It's that time again - you know - the one when Intel does it bit to confuse the PC hardware scene with a flurry of marketing devices designed to renew their grip on your wallet, by presenting you with a teensy bit more power and performance, and lashings of extra hype.
After the near shambles of Pentium 2 and Celeron, I suppose Intel really needed to refocus its market before competitors like AMD and Cyrix were biting large chunks from their markets once again.
"A Better Internet Experience" seems to catch phrase of this particular marketing device. SO how can a 400MHz CPU possibly make a difference to the 99% of UK users condemned to 64k ISDN or slower internet connections? The answer, of course, is that it cannot, and if the ASA was able to muster the technical nous to plug in a modem and test the veracity of such tripe, then they might be obliged to ask Intel to qualify the misleading phrase. Let's explore Intels marketing waffle in more detail:
"The Pentium III processor offers the performance for the next generation of the Internet…"
The "next generation" of the Internet? What are they blathering on about?
"The Intel Pentium III processor can unleash the full multimedia capabilities of your PC, including full-screen, full-motion video, and realistic graphics for an enhanced, exciting Internet experience. "
So get a P3 and suddenly your 28k8 modem is capable of delivering full motion video? Pull the other one. And in case you think that this is obvious, I should like to point out that someone I know who controls large budgets for a City investment business actually asked if the P3 wasn't going to upset a plan he was working on that involved motion video deliver over broadband. He asked…
"How does the launch of the Pentium III affect what we are trying to do with XYZ? If Intel decent quality video can be compressed and sent and decompressed down regular lines, how much of a lead will we have? "
So I had to respond:
"Please don't believe everything you read in press releases, especially from US IT companies, and especially from Intel. This operation could teach IBM about FUD."
I don't know if he really believed me - but you do, don't you..?
And the sales hypes goes on…
"… as well as the quality, reliability and compatibility you expect from the world's leading microprocessor company. "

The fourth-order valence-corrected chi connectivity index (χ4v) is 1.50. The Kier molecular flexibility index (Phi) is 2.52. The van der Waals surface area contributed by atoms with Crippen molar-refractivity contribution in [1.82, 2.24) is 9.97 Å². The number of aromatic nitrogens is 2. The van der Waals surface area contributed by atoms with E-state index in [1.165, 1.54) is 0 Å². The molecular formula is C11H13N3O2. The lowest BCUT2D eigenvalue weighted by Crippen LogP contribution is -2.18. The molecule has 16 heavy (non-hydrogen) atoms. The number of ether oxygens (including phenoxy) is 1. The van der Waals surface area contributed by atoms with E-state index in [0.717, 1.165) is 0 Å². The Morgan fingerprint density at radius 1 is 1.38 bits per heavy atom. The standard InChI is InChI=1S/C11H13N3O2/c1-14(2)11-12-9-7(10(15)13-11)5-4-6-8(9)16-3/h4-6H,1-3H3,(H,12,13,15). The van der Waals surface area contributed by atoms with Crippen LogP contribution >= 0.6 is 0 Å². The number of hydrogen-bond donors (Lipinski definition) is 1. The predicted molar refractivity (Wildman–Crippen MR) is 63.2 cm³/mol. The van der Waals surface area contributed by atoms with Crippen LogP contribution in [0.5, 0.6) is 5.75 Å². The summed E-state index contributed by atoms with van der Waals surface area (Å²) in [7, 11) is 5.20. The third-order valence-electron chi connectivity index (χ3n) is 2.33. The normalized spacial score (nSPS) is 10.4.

I'd like to be able to talk about the P3 from first hand experience, but since Intel do not see fit to provide us hacks with evaluation these products, I can only read the hype and base the translation to reality on all my experiences of the Intel business ethos. I have however, been looking deep into AMD products, and can therefore see quite clearly why Intel feels the need to try and FUD the CPU business in its usual manner before AMD really starts to kick donkey - or whatever it is that Americans do.
Since the Intel motherboards we have here running Intel Pentium 2 devices are the most unreliable combinations (9 BIOS revisions in 3 months..?) alongside boards from Gigabyte, ABIT, ASUS and QDI, I can only extrapolate what lies in store for the early adopters of the P3 technology. I would guess that a period of "settling in" is likely while the users find out if this one can add up or not, and discover that the High End and Business Winstone benchmarks of the P3-450 are exactly the same as for the P2-450.
Then look at AMD's benchmarks, which dare to compare, at: http://www.amd.com/products/cpg/k6iii/k6iiibchmks.html
All the blather on the Intel website is short of direct competitive comparisons.:
"The Pentium III processor enables higher polygon counts and advanced lighting effects, which can provide software and Web sites with more lifelike surfaces, more objects rendered in a given scene, and amazing shadow effects and reflections rendered in real time."
And when it does get a bit specific, the conclusions are alarming:
" In addition, the performance capabilities of the processor allow for real-time MPEG 2 video encoding and editing and great performance for streaming video—resulting in higher quality video on the Internet. "
The MPG2 specification is based on data rates from 3-6Mbit. How's your 6Mbit internet connection these days..?
I'm very sorry Intel, but you make so much money so easily from this market, that I think you need to do a whole lot better than this, simply to do justice to your hard-earned reputation. And you might like to tell us all why, if the P3 is so darned great, why did you foist the Slot One and P2 on us all, when you knew it was going to be made redundant in a year..? MHz for MHz P2 is only marginally better than its Socket 7 counterparts, and it seems much more like an effort to shut out the competition, than deliver genuine end user benefits.
But silly me, here I go again, foolishly attributing any vestige of altruism to any business that operates in this market. They are in it for the profit, and I can't fault them on that score, Intel makes more profit than many small countries manage in total GDP.
So look at AMD's K6-3 (www.amd.com) and wonder if this isn't actually what really prompted Intel to launch the Pentium 3 at this time.
Just maybe there's a hardware version of Linus Torvalds who can be persuaded to produce an "open source" CPU design and some silicon foundry with no axe to grind, willing to fab it. Then we can have the combined talents of internet develop it and nurture for the Greater Good.
Could it happen? Should I register the name "Pentux" and give it to the world..?